In this video, I would like to remind you key properties of normal distribution.

This will be needed in the next videos.

The normal or Gaussian distribution is a continuous probability distribution.

The probability density in

one dimensional case is defined by the equation shown on the slide.

In this equation, x is the random value,

Mu is the mean of the distribution,

and sigma squared is the variance or just sigma is the standard deviation.

Examples of normal distribution with zero mean and

different sigmas are shown in the figure on the slide.

Sigma defines width of the distribution.

The larger the sigma value the more wider the distribution.

These examples are with the same sigma and three different mean values.

So, mean of the distribution defines position of it.

Let's complicate the distribution.

The multivariate normal or Gaussian distribution is

a generalization of the one-dimensional normal distribution to higher dimensions.

The probability density in N dimensions is defined by

the equation of the slide where vector x is a N-dimensional random vector,

Mu is a N-dimensional mean vector,

and sigma is a covariance matrix of the distribution with size N to N.

This is the same distribution as on

the previous slide but with more details about its parameters.

Mean vector Mu is the mean of input vector x.

And each element of the covariance matrix represents dependency between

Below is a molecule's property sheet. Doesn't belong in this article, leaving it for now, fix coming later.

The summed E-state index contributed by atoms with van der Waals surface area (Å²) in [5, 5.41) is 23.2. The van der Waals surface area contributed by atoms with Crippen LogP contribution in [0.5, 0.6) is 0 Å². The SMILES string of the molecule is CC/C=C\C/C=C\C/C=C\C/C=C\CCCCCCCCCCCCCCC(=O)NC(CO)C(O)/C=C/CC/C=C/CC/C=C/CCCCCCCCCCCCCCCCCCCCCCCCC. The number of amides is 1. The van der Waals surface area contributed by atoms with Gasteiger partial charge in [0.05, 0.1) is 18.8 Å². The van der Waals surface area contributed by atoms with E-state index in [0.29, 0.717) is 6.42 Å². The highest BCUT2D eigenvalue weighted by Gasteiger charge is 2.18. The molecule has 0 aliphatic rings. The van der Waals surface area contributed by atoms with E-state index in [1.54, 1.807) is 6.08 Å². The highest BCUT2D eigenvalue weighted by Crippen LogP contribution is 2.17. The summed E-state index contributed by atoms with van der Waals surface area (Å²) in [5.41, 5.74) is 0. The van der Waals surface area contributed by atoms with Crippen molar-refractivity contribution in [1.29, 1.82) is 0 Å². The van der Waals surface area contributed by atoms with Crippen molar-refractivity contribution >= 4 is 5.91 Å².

two points x_i and x_j as it's shown on the slide.

Consider the 2D example with the following mean vector and the covariance matrix.

The mean vector defines the position of the center of

the distribution and the covariance matrix defines its width.

Covariance matrix also defines shape of the distribution

and its orientation as it's shown on this slide, in this example.

In the next videos,

we will use properties of conditional distribution.

Consider the multivariate normal distribution shown on the slide.

Suppose that the input vector consists of the two vectors,

x_a and x_b, with size k and N minus k, respectively.

Also, suppose that the Mu vector also consists of the two vectors,

and the covariance matrix has the following structure shown on the slide where

each element of these matrix is also a matrix.

In this case, the conditional distribution is normal that

it defines by its mean vector and the covariance matrix.

They are estimated by the equations shown on the slide.

One more property we need is that

the marginal distribution of the normal distribution is also normal.

And its parameters estimated as it's shown on the slide.

All these properties of the normal distribution,

we will use in the next video about Gaussian processes for regression.